May 10, 2019 7:07 am at 7:07 am #1725276
I’ve heard lectures from several top kiruv professionals who stated that Kiruv is becoming significantly more difficult in recent years. In fact many kiruv professionals are now addressing issues within the frum community like kids/parents at risk or family counseling.
Why is kiruv rechokim no longer as successful? What are the bright spots within the kiruv world?May 10, 2019 10:11 am at 10:11 am #1725309
We’ve had so much success over the past 50+ years with kiruv, Baruch Hashem, that perhaps most of those who could be persuaded to become frum have already become frum. So what’s left are those unwilling.May 10, 2019 2:39 pm at 2:39 pm #1725374
What do you mean “becoming”?May 10, 2019 4:07 pm at 4:07 pm #1725408
“We’ve had so much success over the past 50+ years with kiruv, Baruch Hashem, that perhaps most of those who could be persuaded to become frum have already become frum. So what’s left are those unwilling.”
Wow, it sounds like you’re a real expert, with “so much success over the past 50+ years”. It’s a bit hard to believe, given your less than tolerant approach to other Jews. Actual outreach professionals report they while they are as challenged as ever, they are also as busy ever. Only a faker such as yourself would say about 85% of world Jewry, “So what’s left are those unwilling”.May 10, 2019 4:14 pm at 4:14 pm #1725376
It is true that we have had, and continue to have, many successes in kiruv. If kiruv rechokim is perceived as being “no longer successful,” it might be because of two challenges.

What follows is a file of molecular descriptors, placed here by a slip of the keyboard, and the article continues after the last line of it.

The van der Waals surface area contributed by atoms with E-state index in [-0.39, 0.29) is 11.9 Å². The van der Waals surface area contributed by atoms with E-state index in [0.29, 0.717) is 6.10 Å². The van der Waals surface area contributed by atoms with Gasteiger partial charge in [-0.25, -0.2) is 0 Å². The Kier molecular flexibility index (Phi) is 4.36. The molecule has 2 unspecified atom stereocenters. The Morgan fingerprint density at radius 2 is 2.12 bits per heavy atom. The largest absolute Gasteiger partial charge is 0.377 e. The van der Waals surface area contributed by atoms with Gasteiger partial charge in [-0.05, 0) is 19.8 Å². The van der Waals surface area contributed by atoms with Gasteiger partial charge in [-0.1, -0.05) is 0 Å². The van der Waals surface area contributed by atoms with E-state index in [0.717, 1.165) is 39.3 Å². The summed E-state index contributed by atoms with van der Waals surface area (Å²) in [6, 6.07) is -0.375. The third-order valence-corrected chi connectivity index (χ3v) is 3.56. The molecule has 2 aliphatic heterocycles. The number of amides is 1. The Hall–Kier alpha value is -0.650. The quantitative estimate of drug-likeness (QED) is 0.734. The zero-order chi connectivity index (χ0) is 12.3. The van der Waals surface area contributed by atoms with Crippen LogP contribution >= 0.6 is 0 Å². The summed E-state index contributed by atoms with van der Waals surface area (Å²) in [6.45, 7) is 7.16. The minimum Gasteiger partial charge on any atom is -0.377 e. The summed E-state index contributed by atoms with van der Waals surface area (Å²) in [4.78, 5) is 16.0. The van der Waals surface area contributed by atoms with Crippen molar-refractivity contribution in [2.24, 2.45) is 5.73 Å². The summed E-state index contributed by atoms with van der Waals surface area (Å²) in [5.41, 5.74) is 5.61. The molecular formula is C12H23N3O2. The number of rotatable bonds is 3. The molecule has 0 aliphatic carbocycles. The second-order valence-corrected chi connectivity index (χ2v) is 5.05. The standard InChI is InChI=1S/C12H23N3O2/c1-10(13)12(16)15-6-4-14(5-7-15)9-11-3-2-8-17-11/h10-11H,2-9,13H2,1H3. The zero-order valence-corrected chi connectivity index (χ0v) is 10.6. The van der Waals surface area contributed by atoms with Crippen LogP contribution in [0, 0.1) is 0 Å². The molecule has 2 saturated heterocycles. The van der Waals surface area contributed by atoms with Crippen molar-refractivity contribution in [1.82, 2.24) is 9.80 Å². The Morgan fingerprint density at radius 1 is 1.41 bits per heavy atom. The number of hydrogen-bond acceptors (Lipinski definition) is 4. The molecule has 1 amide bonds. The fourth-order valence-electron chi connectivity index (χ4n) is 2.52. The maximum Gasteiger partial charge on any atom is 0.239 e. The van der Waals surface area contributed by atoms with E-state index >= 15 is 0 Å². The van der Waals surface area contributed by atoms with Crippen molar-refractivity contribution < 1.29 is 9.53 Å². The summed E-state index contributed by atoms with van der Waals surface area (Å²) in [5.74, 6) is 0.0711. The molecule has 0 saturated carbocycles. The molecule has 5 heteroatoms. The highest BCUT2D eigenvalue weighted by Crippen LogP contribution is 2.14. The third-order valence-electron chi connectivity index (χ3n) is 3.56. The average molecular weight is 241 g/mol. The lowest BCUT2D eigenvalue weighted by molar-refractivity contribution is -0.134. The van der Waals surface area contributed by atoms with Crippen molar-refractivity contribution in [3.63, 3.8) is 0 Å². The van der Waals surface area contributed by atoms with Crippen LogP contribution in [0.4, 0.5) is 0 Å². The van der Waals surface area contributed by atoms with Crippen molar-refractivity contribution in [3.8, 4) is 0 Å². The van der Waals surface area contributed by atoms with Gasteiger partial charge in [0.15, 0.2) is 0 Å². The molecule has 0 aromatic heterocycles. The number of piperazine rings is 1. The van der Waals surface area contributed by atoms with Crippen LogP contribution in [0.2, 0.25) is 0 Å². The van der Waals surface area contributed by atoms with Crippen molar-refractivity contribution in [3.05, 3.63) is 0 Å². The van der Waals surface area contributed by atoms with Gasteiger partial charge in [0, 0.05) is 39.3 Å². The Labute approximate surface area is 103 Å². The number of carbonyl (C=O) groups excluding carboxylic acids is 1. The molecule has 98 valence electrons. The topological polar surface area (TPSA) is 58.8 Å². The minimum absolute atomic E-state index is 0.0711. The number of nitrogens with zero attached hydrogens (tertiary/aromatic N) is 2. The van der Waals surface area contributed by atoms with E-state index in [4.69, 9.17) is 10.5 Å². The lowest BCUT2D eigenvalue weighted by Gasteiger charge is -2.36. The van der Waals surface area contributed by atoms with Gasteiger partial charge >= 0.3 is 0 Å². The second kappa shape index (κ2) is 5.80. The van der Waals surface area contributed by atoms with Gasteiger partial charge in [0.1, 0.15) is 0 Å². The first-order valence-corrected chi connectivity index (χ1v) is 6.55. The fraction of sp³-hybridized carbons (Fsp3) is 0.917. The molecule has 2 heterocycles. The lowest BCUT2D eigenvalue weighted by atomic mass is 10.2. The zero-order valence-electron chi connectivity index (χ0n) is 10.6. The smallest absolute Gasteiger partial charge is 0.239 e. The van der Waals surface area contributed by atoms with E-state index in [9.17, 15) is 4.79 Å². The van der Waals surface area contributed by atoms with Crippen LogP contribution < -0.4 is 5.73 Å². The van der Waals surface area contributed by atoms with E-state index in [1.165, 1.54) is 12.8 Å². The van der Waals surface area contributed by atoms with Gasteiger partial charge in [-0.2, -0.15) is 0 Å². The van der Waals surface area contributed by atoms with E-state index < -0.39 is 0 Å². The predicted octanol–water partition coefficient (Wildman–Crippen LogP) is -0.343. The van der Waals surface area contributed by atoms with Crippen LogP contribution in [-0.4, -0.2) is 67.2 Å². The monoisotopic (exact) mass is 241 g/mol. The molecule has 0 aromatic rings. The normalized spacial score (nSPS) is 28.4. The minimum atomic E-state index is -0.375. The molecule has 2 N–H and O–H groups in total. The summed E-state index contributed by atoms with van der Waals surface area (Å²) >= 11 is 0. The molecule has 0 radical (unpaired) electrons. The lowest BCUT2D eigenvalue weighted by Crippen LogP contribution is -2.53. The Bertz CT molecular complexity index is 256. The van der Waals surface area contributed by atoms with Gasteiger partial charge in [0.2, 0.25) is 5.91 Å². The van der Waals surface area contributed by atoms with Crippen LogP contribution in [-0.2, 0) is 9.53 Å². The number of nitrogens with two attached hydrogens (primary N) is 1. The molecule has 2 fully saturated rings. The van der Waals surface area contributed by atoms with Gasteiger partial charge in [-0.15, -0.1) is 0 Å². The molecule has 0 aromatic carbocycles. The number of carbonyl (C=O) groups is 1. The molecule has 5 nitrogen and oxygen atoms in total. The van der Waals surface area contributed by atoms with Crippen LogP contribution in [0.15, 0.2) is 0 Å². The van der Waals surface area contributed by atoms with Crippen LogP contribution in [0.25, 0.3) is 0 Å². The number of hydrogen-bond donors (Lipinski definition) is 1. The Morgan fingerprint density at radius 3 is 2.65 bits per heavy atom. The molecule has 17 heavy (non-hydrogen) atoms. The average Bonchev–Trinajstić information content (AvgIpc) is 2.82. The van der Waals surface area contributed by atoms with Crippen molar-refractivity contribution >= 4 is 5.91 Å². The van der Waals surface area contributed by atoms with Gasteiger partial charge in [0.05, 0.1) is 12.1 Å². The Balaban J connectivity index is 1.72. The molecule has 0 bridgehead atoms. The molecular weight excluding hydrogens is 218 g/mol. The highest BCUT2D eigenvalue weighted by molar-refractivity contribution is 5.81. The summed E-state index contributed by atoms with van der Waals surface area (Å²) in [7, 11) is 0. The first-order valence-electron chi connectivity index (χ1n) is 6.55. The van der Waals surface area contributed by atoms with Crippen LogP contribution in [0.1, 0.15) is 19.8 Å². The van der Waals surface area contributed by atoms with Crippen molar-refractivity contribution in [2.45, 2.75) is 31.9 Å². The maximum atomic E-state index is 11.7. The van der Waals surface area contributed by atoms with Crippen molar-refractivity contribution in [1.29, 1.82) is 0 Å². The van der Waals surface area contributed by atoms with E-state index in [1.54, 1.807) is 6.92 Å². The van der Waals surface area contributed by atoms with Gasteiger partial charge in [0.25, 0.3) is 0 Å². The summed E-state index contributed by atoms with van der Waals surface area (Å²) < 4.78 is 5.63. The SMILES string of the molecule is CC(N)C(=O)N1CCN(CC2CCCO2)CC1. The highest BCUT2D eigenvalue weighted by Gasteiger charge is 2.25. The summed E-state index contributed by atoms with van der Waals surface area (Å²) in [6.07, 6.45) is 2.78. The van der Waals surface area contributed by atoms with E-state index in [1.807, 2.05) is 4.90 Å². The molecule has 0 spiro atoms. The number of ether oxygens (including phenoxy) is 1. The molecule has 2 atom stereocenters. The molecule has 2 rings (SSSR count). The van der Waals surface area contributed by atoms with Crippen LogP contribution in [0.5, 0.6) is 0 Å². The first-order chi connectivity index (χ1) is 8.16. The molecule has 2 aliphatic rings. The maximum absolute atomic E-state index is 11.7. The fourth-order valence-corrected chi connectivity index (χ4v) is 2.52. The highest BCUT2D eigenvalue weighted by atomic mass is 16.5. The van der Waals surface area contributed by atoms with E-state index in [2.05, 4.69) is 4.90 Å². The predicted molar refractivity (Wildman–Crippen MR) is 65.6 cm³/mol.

The first is demographic. The population of non-Orthodox Jews in the United States is aging and becoming fewer in number. With an intermarriage rate of over 50%, and assuming that roughly 50% of those intermarriages are between a Jewish father and a non-Jewish mother, a large portion of Americans who even identify as Jews are not halachically Jewish. Some kiruv professionals have told me that they need to gently and tactfully learn whether the person they are speaking to is actually Jewish, no matter how sincere the person seems, or how “Jewish-sounding” the name is. I know of several cases where individuals engaged with a kiruv organization, only to learn that they were not Jewish, and to have their “kiruv” process turn into one of geirus instead.
The other challenge is cultural. Americans, particularly those who went to public school and especially those who went to universities, are taught that all people are equal, that all religions are the same, that there are no absolute truths, and that anyone’s beliefs are just as valid as anyone else’s. If you say that 2+2=5, then 2+2=5, because you said so, and therefore it must be true for you. Add to the mix the belief that universalism is good, that tribalism is bad, and that Jewish tribalism is the worst of all. Modern liberal thought is diametrically opposed to Torah concepts such as schar v’onesh, am nivchar, etc., but this the mindset that the kiruv professional must confront.
All that said, we must give tremendous hakaras hatov to the kiruv professionals who make great personal sacrifices and persist with incredible dedication to draw our fellow Jews closer to Torah and mitzvos.May 10, 2019 4:16 pm at 4:16 pm #1725383
People do teshuva when they have time and space to think. Nowadays with the overload of technology, there is no quiet or down time to contemplate life and what it’s really about.May 11, 2019 11:19 pm at 11:19 pm #1725559
The 70s were the heyday for the American Kiruv movements for a few reasons that are no longer true
(1)Back then even secular American Jews had a very strong Jewish identity
(2) Back then there was more of a general turmoil and seeking in the world.
(3) Back then the truth of Torah M’Sinai was much more accepted by most Americans, Jew and non-Jew alike.
Over the past thirty years, however, the atheists have very become much more aggressive in the general America media and public life, which have become way more hostile to ALL religion (with the exception of Islam)